Drag artist Panti Bliss asked the audience members if they minded indicating their sexuality which, for a reviewer, is extremely useful – who comes to see the “National Fucking Treasure”? The number of heterosexual people in the Sherman Theatre audience was extremely small which was a great shame as it did mean Panti was (hopefully) largely preaching to the converted.
I say preaching because although this was a hilarious stand-up comedy routine, that concludes with a fabulous lip-synch and had all manner of in-your-face sexual routines and one liners, it was an evening of hard-hitting social political satire. Swapping a soap box for sequins, lectern for lipstick and high horse for high heels, Panti lands broadside after broadside of equality messages that sadly usually bore the pantis off an audience when coming from the likes of Stonewall.
To the uninitiated, Panti became “a national fucking treasure” in Ireland when she named and shamed a religious organisation as homophobes on RTE, faced legal action for defamation (which the TV channel caved into) and hit the big time when she made a truly remarkable speech at the Abbey theatre in Dublin. The video of the speech went viral and all manner of people from Madonna to isolated (geographically, socially and emotionally) young gay men in rural Ireland responded.
Panti pointed out that having tread the boards in her stilettos, sequins and wigs for more years than one cares to remember it was odd all of a sudden being thrust into international limelight, “Life can be weird. Like Tom Cruise,” she jokes.
Yes, there is masses of smut and downright filth which might make it traditional drag including how rather than asking her for words of wisdom she just wants men to indulge in a more physical activity as the idea of having sex with a fucking treasure seems to be “like masturbating on Stonehenge”.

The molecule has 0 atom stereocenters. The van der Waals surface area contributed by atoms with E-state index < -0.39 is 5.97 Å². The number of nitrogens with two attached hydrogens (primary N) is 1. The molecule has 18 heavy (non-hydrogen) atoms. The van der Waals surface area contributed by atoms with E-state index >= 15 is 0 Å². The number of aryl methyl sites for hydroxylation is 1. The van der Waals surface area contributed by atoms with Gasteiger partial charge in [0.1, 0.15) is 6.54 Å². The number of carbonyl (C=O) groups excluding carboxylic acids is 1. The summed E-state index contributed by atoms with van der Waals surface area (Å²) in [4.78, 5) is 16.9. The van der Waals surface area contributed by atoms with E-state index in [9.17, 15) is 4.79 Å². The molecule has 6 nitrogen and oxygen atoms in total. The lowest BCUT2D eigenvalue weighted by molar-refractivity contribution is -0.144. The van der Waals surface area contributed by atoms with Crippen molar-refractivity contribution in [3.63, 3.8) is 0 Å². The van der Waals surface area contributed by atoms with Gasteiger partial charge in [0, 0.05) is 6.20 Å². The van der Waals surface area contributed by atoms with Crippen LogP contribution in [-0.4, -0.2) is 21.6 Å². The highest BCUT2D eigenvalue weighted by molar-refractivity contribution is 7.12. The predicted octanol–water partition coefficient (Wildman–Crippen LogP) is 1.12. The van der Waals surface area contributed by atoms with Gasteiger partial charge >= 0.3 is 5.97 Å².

The overarching theme, however, is about gender identity, masculinity and good old live-and-let-live. Her drag is not female impersonation, she tells us, but shedding largely Western society’s conventions and being free to adorn oneself. In what is perhaps the closest we get to the Abbey speech (link below) we have a routine about how we feign interest in subjects just to be accepted, often without realising we are doing it. She turns the tables on this by imagining a world where crochet takes the place of football with casual conversation being about discussing “best stitch of the day” on last night’s TV.
What is most poignant though is her account of living with HIV, her mother in Western Ireland and the attitudes of the local community pitying her having two gay sons and the suicide of a young gay man. The upbeat message her pride in being from the only nation that has legalised same-sex marriage through the ballot box and how now people in that West of Ireland village now must think how lucky her mother is.
Here’s a thought. Wouldn’t it be wonderful if an artist had the guts to do a similar routine, with as powerful a freedom message, wearing all manner of clothing and adornments that have been imbued by some of being religious and similarly imbued with even more harmful, downright evil, social convention and constraints?